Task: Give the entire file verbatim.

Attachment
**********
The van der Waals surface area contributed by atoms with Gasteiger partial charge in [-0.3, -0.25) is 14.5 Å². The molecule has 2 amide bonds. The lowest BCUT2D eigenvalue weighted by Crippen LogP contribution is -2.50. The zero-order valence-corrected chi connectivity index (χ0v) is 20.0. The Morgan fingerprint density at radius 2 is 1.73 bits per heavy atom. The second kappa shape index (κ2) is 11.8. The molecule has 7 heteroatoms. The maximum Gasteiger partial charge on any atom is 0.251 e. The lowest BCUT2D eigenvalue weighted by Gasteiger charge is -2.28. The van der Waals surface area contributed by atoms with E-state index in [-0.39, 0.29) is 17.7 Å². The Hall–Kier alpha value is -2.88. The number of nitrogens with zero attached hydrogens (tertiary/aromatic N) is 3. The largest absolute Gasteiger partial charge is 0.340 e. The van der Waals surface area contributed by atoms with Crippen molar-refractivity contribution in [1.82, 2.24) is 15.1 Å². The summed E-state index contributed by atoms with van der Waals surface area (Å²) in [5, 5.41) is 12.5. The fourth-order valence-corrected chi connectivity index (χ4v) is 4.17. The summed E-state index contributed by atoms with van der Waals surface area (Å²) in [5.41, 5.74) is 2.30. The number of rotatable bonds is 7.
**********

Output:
The van der Waals surface area contributed by atoms with Gasteiger partial charge in [-0.3, -0.25) is 14.5 Å². The molecule has 2 amide bonds. The lowest BCUT2D eigenvalue weighted by Crippen LogP contribution is -2.50. The zero-order valence-corrected chi connectivity index (χ0v) is 20.0. The Morgan fingerprint density at radius 2 is 1.73 bits per heavy atom. The second kappa shape index (κ2) is 11.8. The molecule has 7 heteroatoms. The maximum Gasteiger partial charge on any atom is 0.251 e. The lowest BCUT2D eigenvalue weighted by Gasteiger charge is -2.28. The van der Waals surface area contributed by atoms with E-state index in [-0.39, 0.29) is 17.7 Å². The Hall–Kier alpha value is -2.88. The number of nitrogens with zero attached hydrogens (tertiary/aromatic N) is 3. The largest absolute Gasteiger partial charge is 0.340 e. The van der Waals surface area contributed by atoms with Crippen molar-refractivity contribution in [1.82, 2.24) is 15.1 Å². The summed E-state index contributed by atoms with van der Waals surface area (Å²) in [5, 5.41) is 12.5. The fourth-order valence-corrected chi connectivity index (χ4v) is 4.17. The summed E-state index contributed by atoms with van der Waals surface area (Å²) in [5.41, 5.74) is 2.30. The number of rotatable bonds is 7.